I had several of all of these in my parts stash but the door chime generator and the audio amp, which (being a dedicated LM386 guy) I wouldn’t use anyway. So the damned thing could offer me no useful parts for my trouble. Worthless crap, you are. Feed the trash, you did.

With all that done and out of the way, let me say that the Ring doorbell works beautifully. When somebody pushes the button, the Ring app pops up on your smartphone, wherever you are, and shows you a video of who’s at the door. You can then talk to them through the speaker on the Ring device. They can’t tell if you’re home or not. The damned thing even has night vision. I had to practically pay a rib to get it installed, but trust me: It’s worth the trouble.

I mentioned here that our waterbed sprang a leak a week or so before Christmas. We bought the bed at a Going Out of Business sale, which means that the retailer had gone out of business, and the manufacturer didn’t seem especially healthy itself. So we ordered a new waterbed mattress from a place that makes them up custom. It showed up a little less than a week ago. I finally got it installed and filled this afternoon. With a little luck we’ll sleep on it tonight.

Through all this, I got half a chapter of Dreamhealer written, and no Contra entries. I am still tired, still blowing my nose twice as often as is my habit, and still coughing occasionally. You don’t need to feel sorry for me; it’s been in the 70s and 80s here while most of my friends are freezing their cans up north. The dogs are clean and I cooked us a helluva good steak this evening.

Oh, crap. I forgot: The pool backwash valve is leaking. The pool guy says the pool equipment is now 25-odd years old, and could fail badly at any time. I got one quote. I need another. And then I will have a much thinner checkbook.

Hey, Happy New Year!

More or less.

I guess.

[coughs fitfully]

11 Comments

  1. Dennis Harris says:

    You should totally get yourself a gate unlock solenoid. you owe it to yourself. Maybe even a gate, why not?

    1. Got the gate; always had it. I even used to have gargoyles on it. No need to buzz people in. Walking to the gate is good exercise, and I can talk to whoever’s there on my smartphone.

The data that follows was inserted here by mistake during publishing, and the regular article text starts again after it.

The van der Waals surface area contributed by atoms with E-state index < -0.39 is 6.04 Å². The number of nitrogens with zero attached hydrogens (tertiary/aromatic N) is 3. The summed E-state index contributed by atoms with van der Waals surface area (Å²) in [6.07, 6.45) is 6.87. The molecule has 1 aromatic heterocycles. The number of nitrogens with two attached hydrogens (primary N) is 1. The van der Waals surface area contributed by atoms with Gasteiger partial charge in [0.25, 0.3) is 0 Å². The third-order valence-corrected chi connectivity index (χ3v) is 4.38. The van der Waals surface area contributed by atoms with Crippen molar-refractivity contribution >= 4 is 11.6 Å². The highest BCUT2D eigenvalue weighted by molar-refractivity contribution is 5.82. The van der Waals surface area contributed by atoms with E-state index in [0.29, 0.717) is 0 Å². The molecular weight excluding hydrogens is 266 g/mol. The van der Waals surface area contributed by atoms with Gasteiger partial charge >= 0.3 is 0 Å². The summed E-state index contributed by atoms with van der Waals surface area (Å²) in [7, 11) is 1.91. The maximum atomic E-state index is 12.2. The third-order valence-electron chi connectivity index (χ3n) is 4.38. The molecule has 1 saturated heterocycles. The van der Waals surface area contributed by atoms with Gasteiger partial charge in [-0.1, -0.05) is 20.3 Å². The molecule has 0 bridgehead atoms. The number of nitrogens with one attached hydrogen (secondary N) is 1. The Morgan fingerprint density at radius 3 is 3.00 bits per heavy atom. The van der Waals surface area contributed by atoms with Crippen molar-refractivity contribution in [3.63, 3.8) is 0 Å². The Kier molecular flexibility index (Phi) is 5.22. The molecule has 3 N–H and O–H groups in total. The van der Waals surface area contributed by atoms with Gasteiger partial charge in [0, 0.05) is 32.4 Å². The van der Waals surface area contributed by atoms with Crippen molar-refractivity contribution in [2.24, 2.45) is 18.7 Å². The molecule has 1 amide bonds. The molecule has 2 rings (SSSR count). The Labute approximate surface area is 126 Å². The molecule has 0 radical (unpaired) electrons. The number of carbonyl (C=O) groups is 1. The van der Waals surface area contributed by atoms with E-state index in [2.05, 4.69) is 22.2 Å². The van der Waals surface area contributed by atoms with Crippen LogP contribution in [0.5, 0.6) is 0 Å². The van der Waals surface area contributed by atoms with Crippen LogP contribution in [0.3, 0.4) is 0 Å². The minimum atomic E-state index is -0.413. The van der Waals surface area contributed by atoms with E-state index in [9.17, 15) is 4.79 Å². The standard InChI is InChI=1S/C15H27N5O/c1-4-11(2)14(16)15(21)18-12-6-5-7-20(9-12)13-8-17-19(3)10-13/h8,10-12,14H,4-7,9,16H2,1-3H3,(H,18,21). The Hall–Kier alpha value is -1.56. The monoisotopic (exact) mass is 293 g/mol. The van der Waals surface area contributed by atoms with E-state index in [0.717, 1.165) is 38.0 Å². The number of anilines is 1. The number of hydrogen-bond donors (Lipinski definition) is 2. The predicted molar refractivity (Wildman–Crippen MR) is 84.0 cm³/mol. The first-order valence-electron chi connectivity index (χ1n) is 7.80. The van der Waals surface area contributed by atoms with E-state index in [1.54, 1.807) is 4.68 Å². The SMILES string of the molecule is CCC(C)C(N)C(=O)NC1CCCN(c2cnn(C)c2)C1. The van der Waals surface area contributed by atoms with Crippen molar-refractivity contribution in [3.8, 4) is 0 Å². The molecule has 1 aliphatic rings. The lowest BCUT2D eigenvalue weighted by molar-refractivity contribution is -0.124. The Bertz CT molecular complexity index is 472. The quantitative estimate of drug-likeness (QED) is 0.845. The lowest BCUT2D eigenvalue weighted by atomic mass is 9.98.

2. Tony Kyle says:

    Sounds like mostly less until the checkbook recovers. 🙂

  3. Jim Tubman says:

    My Carol and I both came down with what felt like flu, even though we both had the shots. We didn’t suffer as much as you, though. Sounds like there was a duff vaccine this year. They make their best guess; they don’t always get it right.

    http://www.cbc.ca/radio/thecurrent/the-current-for-january-10-2017-1.4479544/this-year-s-flu-shot-may-be-ineffective-but-you-should-still-get-it-argues-dr-brian-goldman-1.4479692

    All the best to you and your Carol in 2018!

  4. jim f says:

    Are there any new security issues on your IoT doorbell…?

    glad you survived the crud…

    A number of friends of mine are in your neck of the woods this week for auction season.

    1. Auction season? Classic car auctions? Or?

  5. TRX says:

    > pool … could fail

    Sounds like needless scaremongering to me. And if the whole pump and filtration system dies at once, so what? You can take your time getting it repaired or shopping for replacements.

    1. Rich Shealer says:

      One of the good things is that the doorbell automatically updates itself when connected. There was a flaw discussed about a year ago on Steve Guibson’s Security Now podcast. The responded to a newly discovered flaw in a very short time.

    2. I dunno. The pump is a key part of chlorine dispersal, and I expect that in an AZ summer, without a working pump a pool will turn green in a week or less.

      Not a problem anymore; we got some quotes and I’ve decided which firm to use. We’ll probably have the whole thing replaced within two weeks. The system is still working, but it’s dribbling water out the backwash port all the time the pump is running. I really want to dissect the backwash valve when the system is replaced so I can see what the hell happened to it.

  6. Elvis Newton says:

    Went through same issues installing Ring in our house, where for years all I had was a two wire intercom. Had to install an old style ringer to get power for Ring to work.

    Only gripe about Ring, you get free few months of internet storage of activity, after that it expires and if you want to look a past events, they put you in debtor’s prison for a $3.95 a month fee, that is $48 a year. I know it can’t be “free” but that seems very high for what must be a very small amount of data storage. I said no and haven’t missed it.

    I have had fun with the motion sensor. At 3 AM one morning, the motion sensor went off as a frog crawled over the button. Another night, a raccoon visitor triggered it. I could see him sitting up on the top of the roof, looking for a way to get inside.

  7. Tom Roderick says:

    Broken ribs, or even slightly cracked ones are indeed painful. I hit my right side under my arm on a chain link fence pipe that was INSIDE the wire and was told that the X-rays were inconclusive, but that it was probably a cracked rib. However, the Doc. said it didn’t matter since there was not much they could do about it anyway. An in-law of mine broke six ribs all at once when they fell from a horse a few years back. I can’t imagine that much pain and they are still having some. As I say to my dog Jeff — HEAL, but she ignores me.

Leave a Reply

Your email address will not be published.